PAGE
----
NeuroCard: One Cardinality Estimator for All Tables

Frank Sifei Luan

Query optimizers rely on accurate cardinality estimates to produce good execution plans. Despite decades of research, existing cardinality estimators are inaccurate for complex queries, due to making lossy modeling assumptions and not capturing inter-table correlations. In this work, we show that it is possible to learn the correlations across all tables in a database without any independence assumptions. We present NeuroCard, a join cardinality estimator that builds a single neural density estimator over an entire database. Leveraging join sampling and modern deep autoregressive models, NeuroCard makes no inter-table or inter-column independence assumptions in its probabilistic modeling. NeuroCard achieves orders of magnitude higher accuracy than the best prior methods (a new state-of-the-art result of 8.5x maximum error on JOB-light), scales to dozens of tables, while being compact in space (several MBs) and efficient to construct or update (seconds to minutes).

Authors: Zongheng Yang, Amog Kamsetty, Frank Sifei Luan, Eric Liang, Ion Stoica

Modern Parallel and Distributed Python: A Quick Tutorial on Ray

Robert Nishihara blog, Distributed Systems, Open Source, Systems, Uncategorized 0 Comments

Ray is an open source project for parallel and distributed Python. This article was originally posted here. Parallel and distributed computing are a staple of modern applications. We need to leverage multiple cores or multiple machines to speed up applications or to run them at a large scale. The infrastructure for crawling the web and responding to search queries are not single-threaded programs running on someone’s laptop but rather collections of services that communicate and interact with one another. This post will describe how to use Ray to easily build applications that can scale from your laptop to a large cluster. Why Ray? Many tutorials explain how to use Python’s multiprocessing module. Unfortunately the multiprocessing module is severely limited in…

What Is the Role of Machine Learning in Databases?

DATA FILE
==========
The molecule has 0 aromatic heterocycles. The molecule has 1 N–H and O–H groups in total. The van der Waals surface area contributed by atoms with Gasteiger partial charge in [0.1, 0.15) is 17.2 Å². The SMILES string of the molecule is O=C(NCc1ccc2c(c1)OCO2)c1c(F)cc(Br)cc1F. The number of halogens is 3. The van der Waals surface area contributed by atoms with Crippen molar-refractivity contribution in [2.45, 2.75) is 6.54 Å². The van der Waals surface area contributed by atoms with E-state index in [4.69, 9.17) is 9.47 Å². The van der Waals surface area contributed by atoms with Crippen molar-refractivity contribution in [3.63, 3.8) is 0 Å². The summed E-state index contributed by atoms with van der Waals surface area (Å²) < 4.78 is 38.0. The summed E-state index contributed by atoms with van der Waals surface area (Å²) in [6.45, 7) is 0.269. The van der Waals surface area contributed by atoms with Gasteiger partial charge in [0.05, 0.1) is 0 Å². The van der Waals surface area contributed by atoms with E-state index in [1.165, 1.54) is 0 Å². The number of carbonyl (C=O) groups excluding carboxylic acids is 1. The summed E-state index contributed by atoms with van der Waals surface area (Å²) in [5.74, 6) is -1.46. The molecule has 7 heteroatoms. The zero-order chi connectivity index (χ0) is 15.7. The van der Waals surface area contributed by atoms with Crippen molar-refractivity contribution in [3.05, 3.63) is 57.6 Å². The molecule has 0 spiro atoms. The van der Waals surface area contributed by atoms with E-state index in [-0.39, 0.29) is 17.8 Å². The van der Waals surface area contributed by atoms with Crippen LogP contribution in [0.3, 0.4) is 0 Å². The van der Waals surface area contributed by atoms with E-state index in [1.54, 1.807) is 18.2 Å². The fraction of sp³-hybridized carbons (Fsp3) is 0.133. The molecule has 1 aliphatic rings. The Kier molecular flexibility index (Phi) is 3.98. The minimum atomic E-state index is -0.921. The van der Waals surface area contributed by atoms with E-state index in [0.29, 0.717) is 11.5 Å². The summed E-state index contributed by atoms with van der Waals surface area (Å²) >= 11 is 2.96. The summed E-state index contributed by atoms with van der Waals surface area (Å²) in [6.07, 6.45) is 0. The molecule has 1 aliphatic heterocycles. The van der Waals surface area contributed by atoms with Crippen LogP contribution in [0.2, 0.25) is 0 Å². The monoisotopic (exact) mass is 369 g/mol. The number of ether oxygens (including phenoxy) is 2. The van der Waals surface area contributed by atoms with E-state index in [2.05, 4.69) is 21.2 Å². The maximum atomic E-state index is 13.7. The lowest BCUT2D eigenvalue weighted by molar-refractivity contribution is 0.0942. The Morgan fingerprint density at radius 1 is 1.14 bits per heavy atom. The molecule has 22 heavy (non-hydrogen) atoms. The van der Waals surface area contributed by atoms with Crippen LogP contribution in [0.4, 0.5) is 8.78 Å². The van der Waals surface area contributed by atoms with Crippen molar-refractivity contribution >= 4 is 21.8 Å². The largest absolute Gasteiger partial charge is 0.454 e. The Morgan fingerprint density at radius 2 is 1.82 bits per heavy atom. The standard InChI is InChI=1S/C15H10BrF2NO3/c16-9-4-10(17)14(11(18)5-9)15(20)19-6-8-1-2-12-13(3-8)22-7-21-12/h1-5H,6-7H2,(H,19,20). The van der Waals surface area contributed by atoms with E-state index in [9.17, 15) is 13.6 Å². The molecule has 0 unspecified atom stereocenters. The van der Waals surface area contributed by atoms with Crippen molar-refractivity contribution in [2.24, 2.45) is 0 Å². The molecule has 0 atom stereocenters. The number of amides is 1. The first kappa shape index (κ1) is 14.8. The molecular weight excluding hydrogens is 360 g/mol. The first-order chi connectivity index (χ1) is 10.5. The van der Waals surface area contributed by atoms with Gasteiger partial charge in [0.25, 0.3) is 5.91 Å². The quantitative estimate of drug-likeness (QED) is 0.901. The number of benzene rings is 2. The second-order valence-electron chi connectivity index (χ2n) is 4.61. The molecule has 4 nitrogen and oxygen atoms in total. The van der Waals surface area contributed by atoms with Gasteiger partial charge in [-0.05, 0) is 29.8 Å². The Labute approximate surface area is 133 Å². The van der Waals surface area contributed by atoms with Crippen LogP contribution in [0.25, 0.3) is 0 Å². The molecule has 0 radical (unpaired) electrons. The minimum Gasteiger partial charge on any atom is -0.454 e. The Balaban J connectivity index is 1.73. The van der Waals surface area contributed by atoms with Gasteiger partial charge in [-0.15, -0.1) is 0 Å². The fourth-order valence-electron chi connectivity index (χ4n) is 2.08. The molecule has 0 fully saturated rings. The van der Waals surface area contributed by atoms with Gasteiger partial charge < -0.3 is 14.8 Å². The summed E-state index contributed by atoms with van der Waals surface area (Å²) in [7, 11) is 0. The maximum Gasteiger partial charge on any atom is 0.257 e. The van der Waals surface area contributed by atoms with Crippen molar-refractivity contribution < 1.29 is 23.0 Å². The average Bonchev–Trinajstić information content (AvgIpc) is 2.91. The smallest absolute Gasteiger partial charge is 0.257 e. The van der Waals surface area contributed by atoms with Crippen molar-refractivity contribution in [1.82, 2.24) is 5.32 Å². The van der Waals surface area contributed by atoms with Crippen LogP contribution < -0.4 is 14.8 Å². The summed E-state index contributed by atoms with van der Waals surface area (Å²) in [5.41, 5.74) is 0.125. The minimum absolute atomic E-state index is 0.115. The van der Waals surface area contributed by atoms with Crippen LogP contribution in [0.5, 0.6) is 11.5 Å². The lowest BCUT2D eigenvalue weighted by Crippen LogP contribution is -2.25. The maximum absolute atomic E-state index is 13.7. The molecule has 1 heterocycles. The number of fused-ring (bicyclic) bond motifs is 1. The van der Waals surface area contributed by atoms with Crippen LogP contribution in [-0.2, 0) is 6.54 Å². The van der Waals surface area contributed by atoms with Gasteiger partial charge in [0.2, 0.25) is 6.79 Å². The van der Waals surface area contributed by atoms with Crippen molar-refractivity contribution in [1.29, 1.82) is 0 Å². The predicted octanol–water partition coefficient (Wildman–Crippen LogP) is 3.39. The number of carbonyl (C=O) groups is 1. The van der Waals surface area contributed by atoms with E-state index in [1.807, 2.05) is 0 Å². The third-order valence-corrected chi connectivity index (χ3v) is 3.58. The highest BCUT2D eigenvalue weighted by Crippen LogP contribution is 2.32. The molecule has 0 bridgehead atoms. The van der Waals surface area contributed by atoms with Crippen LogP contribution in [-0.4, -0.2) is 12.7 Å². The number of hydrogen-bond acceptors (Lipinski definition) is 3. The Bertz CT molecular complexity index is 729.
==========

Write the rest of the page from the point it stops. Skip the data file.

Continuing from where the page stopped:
Zongheng Yang blog, Database Systems, Deep Learning, Systems 0 Comments

(This article was authored by Sanjay Krishnan, Zongheng Yang, Joe Hellerstein, and Ion Stoica.) What is the role of machine learning in the design and implementation of a modern database system? This question has sparked considerable recent introspection in the data management community, and the epicenter of this debate is the core database problem of query optimization, where the database system finds the best physical execution path for an SQL query. The au courant research direction, inspired by trends in Computer Vision, Natural Language Processing, and Robotics, is to apply deep learning; let the database learn the value of each execution strategy by executing different query plans repeatedly (an homage to Google’s robot “arm farm”) rather through a pre-programmed analytical…

SQL Query Optimization Meets Deep Reinforcement Learning

Zongheng Yang blog, Database Systems, Deep Learning, Reinforcement Learning, Systems 0 Comments

We show that deep reinforcement learning is successful at optimizing SQL joins, a problem studied for decades in the database community.  Further, on large joins, we show that this technique executes up to 10x faster than classical dynamic programs and 10,000x faster than exhaustive enumeration.  This blog post introduces the problem and summarizes our key technique; details can be found in our latest preprint, Learning to Optimize Join Queries With Deep Reinforcement Learning. SQL query optimization has been studied in the database community for almost 40 years, dating all the way back from System R’s classical dynamic programming approach.  Central to query optimization is the problem of join ordering.  Despite the problem’s rich history, there is still a continuous stream…

Michael I. Jordan: Artificial Intelligence — The Revolution Hasn’t Happened Yet

Boban Zarkovich blog 0 Comments

(This article has originally been published on Artificial Intelligence (AI) is the mantra of the current era. The phrase is intoned by technologists, academicians, journalists and venture capitalists alike. As with many phrases that cross over from technical academic fields into general circulation, there is significant misunderstanding accompanying the use of the phrase. But this is not the classical case of the public not understanding the scientists — here the scientists are often as befuddled as the public. The idea that our era is somehow seeing the emergence of an intelligence in silicon that rivals our own entertains all of us — enthralling us and frightening us in equal measure. And, unfortunately, it distracts us. There is a different narrative that one can…